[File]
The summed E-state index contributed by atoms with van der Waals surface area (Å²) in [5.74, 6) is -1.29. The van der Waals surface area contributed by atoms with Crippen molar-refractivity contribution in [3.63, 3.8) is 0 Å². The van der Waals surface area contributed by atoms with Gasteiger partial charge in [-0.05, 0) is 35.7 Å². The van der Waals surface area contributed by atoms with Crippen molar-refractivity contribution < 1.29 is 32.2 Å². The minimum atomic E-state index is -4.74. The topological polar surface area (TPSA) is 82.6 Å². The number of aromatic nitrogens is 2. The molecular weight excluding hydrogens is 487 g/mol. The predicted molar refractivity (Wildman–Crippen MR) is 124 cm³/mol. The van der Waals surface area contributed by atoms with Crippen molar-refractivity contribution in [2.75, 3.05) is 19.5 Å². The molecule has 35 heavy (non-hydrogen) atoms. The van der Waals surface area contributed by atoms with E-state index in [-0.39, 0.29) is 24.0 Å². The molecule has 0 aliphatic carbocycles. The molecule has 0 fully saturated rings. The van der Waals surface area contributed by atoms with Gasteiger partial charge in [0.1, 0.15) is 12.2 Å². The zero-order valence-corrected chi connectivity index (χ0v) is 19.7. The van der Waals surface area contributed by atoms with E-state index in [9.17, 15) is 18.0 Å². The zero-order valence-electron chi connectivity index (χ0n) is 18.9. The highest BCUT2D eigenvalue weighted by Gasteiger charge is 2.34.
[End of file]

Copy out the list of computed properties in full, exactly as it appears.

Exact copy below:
The summed E-state index contributed by atoms with van der Waals surface area (Å²) in [5.74, 6) is -1.29. The van der Waals surface area contributed by atoms with Crippen molar-refractivity contribution in [3.63, 3.8) is 0 Å². The van der Waals surface area contributed by atoms with Gasteiger partial charge in [-0.05, 0) is 35.7 Å². The van der Waals surface area contributed by atoms with Crippen molar-refractivity contribution < 1.29 is 32.2 Å². The minimum atomic E-state index is -4.74. The topological polar surface area (TPSA) is 82.6 Å². The number of aromatic nitrogens is 2. The molecular weight excluding hydrogens is 487 g/mol. The predicted molar refractivity (Wildman–Crippen MR) is 124 cm³/mol. The van der Waals surface area contributed by atoms with Crippen molar-refractivity contribution in [2.75, 3.05) is 19.5 Å². The molecule has 35 heavy (non-hydrogen) atoms. The van der Waals surface area contributed by atoms with E-state index in [-0.39, 0.29) is 24.0 Å². The molecule has 0 aliphatic carbocycles. The molecule has 0 fully saturated rings. The van der Waals surface area contributed by atoms with Gasteiger partial charge in [0.1, 0.15) is 12.2 Å². The zero-order valence-corrected chi connectivity index (χ0v) is 19.7. The van der Waals surface area contributed by atoms with E-state index in [9.17, 15) is 18.0 Å². The zero-order valence-electron chi connectivity index (χ0n) is 18.9. The highest BCUT2D eigenvalue weighted by Gasteiger charge is 2.34.